New York's beloved summer destinations — places like Lake George, Old Forge, Niagara Falls — are preparing for a peak season unlike any other
For Katie Boesche and Chip Kiefer, owning and running Souvenir Village is a dream.
The gift shop is a staple on the main drag in the Adirondack hamlet of Old Forge. With a wooden raccoon the size of a middle schooler standing outside the front entrance, it’s impossible for visitors to pass by without at least peeking in the windows.
Inside, it’s full of personalized trinkets, “Old Forge” clothing, quintessential Adirondack camp decor and every kind of candy imaginable — the kind of store that people wander into hoping to get lost inside.
Souvenir Village has been in Kiefer’s family since 1971, and he and Boesche bought it from his parents in 2004. Next year, they’ll celebrate 50 years in business.
“We think we are the luckiest people in the world,” Kiefer said. “We feel like we’re very fortunate to live where an awful lot of people come to vacation.”
But since mid-March, Souvenir Village has been closed.
Boxes are stacked on the floor, displays of personalized keychains and magnets haven’t been restocked, and the couple’s border collie, Zona, is desperately missing all the attention from visitors who used to wander in.
As New York starts to gradually reopen after the coronavirus pandemic shuttered businesses March 20, Kiefer said he and his wife are concerned about how they’ll make the necessary changes to their store to keep it afloat.
They are not alone.
Destination towns and villages across the state are struggling to navigate the reopening as New Yorkers battle both the largest number of coronavirus cases in the country and a collective urge to resume their normal lives.
Many of these areas — places like Old Forge, Lake George, Alexandria Bay — desperately need an influx of visitors to keep local businesses going.
A recent trip by the USA TODAY Network New York to many of the upstate tourism spots found COVID-19 has created uncertainty and anxiousness over what the summer will be, starting now with Memorial Day weekend.
In many upstate tourism areas, the true summer season doesn’t pick up until late June, early July. So some seasonal attractions, like Enchanted Forest Water Safari in Old Forge, weren’t even planning to open until June anyway.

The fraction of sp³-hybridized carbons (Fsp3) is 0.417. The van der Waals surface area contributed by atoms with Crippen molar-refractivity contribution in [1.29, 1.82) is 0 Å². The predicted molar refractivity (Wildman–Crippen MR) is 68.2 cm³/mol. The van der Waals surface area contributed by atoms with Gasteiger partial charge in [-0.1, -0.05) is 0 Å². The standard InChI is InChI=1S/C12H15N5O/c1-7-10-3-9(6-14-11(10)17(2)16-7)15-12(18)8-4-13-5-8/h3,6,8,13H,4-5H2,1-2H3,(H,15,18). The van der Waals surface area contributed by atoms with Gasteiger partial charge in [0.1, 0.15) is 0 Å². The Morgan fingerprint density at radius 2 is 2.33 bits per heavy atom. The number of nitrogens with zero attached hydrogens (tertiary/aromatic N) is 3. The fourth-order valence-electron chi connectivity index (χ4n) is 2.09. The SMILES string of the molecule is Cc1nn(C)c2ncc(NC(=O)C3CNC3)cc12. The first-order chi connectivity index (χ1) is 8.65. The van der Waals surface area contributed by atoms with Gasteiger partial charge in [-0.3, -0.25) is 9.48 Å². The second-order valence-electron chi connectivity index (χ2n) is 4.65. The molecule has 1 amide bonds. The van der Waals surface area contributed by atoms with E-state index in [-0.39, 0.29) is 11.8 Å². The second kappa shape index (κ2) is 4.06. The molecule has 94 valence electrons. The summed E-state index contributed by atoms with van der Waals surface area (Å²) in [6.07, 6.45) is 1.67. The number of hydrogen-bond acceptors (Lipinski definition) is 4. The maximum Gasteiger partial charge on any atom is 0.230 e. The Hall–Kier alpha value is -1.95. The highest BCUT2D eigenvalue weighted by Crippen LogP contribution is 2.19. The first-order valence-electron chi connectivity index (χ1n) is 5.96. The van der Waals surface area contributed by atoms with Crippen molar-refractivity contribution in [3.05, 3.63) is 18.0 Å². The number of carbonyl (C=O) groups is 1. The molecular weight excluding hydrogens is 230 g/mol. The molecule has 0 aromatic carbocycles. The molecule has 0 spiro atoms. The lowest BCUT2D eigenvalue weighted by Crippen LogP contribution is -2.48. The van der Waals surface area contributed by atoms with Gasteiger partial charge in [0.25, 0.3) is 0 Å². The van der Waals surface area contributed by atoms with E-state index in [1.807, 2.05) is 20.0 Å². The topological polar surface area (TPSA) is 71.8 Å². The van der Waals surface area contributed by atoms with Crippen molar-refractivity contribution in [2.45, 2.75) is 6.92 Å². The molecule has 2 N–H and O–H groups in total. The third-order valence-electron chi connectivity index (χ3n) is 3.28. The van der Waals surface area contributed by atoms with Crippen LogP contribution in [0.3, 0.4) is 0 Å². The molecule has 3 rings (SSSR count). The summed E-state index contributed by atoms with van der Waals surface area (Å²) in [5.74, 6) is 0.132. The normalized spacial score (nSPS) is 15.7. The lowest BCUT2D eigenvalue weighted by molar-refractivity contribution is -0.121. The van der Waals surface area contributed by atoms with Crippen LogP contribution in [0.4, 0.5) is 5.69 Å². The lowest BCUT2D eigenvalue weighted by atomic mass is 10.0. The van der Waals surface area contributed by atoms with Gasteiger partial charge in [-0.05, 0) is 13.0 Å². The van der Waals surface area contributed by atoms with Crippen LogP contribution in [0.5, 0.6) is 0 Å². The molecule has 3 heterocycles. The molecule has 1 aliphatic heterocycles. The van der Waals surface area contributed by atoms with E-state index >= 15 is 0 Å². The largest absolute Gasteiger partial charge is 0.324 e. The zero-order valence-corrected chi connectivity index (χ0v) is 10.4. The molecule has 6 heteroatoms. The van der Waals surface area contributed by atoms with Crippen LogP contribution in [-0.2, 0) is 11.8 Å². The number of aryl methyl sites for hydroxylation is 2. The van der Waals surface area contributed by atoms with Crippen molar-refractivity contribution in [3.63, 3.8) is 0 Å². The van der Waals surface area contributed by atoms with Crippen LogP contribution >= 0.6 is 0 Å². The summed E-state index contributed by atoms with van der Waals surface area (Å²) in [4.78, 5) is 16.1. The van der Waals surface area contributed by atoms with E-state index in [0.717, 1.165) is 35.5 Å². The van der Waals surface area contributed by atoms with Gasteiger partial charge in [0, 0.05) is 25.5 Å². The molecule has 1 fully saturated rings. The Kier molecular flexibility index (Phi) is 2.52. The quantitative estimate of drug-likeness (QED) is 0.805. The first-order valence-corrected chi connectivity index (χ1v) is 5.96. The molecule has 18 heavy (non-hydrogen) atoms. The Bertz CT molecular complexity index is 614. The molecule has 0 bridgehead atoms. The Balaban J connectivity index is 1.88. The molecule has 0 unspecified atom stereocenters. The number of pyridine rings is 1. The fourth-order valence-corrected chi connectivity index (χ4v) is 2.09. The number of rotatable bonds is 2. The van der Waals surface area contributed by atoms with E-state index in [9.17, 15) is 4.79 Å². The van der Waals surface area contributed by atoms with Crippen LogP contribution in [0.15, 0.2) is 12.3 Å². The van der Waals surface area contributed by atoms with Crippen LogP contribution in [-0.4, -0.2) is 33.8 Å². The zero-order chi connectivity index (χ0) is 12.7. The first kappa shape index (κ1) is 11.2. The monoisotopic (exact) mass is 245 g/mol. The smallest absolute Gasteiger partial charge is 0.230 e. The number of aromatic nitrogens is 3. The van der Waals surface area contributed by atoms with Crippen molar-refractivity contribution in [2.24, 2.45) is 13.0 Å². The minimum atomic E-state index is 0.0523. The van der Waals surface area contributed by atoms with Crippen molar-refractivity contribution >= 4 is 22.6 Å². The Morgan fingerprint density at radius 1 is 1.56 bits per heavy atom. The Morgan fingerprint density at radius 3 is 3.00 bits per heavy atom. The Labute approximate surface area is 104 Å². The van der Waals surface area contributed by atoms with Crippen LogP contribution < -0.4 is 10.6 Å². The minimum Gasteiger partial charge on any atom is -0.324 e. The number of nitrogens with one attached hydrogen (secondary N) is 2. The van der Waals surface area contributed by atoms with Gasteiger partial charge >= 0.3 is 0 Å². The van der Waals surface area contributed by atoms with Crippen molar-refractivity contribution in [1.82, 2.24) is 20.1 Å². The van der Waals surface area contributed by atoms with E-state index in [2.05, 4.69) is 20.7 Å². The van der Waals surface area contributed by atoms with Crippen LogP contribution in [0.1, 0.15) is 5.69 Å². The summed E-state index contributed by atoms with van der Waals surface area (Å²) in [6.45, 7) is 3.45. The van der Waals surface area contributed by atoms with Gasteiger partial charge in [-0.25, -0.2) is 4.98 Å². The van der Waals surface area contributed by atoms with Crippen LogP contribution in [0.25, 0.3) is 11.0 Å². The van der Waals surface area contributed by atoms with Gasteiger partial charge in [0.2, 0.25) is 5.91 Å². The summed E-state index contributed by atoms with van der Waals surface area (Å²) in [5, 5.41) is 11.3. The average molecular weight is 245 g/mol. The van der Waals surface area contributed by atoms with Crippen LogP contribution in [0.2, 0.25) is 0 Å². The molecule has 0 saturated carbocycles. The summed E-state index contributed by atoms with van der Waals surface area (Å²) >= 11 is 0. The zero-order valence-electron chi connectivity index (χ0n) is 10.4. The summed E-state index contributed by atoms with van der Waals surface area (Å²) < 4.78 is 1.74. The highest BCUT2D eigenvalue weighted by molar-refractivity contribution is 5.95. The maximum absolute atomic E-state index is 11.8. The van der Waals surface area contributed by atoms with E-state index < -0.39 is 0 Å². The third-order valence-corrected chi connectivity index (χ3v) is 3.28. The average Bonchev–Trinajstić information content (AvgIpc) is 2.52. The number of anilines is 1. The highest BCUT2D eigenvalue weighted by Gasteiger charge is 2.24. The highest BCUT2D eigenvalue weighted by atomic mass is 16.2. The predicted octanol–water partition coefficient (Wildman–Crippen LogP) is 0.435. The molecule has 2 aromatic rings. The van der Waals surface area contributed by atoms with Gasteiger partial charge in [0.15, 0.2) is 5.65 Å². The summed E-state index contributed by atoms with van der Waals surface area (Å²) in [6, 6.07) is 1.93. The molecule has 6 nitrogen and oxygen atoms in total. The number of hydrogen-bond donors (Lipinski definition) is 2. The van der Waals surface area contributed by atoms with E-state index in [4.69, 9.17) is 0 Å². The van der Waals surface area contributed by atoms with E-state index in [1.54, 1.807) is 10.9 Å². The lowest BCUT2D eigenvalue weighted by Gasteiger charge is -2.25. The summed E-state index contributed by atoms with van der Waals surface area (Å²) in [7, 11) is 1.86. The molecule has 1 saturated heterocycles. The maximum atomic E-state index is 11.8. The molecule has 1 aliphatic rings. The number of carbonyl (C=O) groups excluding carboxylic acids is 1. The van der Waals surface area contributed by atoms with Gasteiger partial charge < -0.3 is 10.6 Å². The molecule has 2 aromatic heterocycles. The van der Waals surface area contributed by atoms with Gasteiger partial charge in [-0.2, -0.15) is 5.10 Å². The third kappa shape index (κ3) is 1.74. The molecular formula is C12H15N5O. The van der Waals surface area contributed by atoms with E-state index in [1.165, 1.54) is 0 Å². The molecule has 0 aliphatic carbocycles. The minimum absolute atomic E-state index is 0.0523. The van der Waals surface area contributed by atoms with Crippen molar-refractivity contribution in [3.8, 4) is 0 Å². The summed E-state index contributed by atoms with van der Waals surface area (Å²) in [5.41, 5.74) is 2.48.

But still, restaurants and bars that would normally be open year-round have paper signs taped up to the front door announcing closures.
Visitor centers are shuttered. Typically busy streets now have ample parking, and people out walking their dogs or strolling with a friend along bucolic lakefronts are wearing masks.
Locals worry about the potential of a summer lost to the virus. Tourism is a $100 billion a year industry in New York, and its fourth largest employer.
Corey Fram, director of the 1000 Islands International Tourism Council, said travelers this summer will undoubtedly have a different experience.
They can expect to start wearing masks in hotel lobbies, registering in advance to go on a boat tour or to a theme park, or grabbing dinner to go rather than eating inside a restaurant.
The changes might be cumbersome and jarring, but they also are vital, Fram said.
“I know that we need visitors to this area to keep us all going,” Fram said. “But I know we have a greater calling at (this) moment, and that’s to keep everybody safe...We’re writing the rulebook as we go.”
A quiet start to the busiest season
In mid-March when restrictions tightened, schools were shut down, events were canceled and Gov. Andrew Cuomo’s “NYS’ on PAUSE’ order went into effect, destination towns almost immediately shut down any advertising campaigns.
Social media campaigns were dropped, TV commercials pulled and print ads were stopped.
But still, second homeowners — and sometimes their friends, neighbors and relatives — disregarded the state’s advisories and traveled to smaller, more remote towns to ride out the pandemic, which has killed more than 23,000 New Yorkers, by far the most in the nation.
For about a month, people like Mike Farmer, publicity director for the Town of Webb and the hamlet of Old Forge, tried to get people not to come.
With a year-round population of about 2,000, Old Forge typically sees a surge of about 20,000 people in the peak summer months, Farmer said. But the resources other communities have to test for COVID-19 simply do not exist anywhere close by.
Testing is limited or even unavailable in small upstate resort towns, and healthcare resources like hospitals or urgent care centers are rarely close by, even as the areas have had among the fewest number of cases and deaths in New York.
“Healthcare for anything, really, is an hour away in Utica,” Farmer said. “We have no testing...That’s scary stuff.”
To the relief of those in these summer destinations, the number of cases in regions outside of the greater New York City area has been minuscule in comparison.
So in the last few weeks, the message to tourists has changed. The region May 15 started the first of four phases toward reopening, a process that will stretch out over the next month at the control of the state.
Recently, Old Forge put virtual tour videos on the website and on social media, encouraging people to remember the Adirondacks, but to still stay at home until the time is right to visit.
And with many restaurants and businesses still closed or operating in a lesser capacity, Farmer is hopeful the lack of attractions will ultimately prevent any sort of outbreak in the area.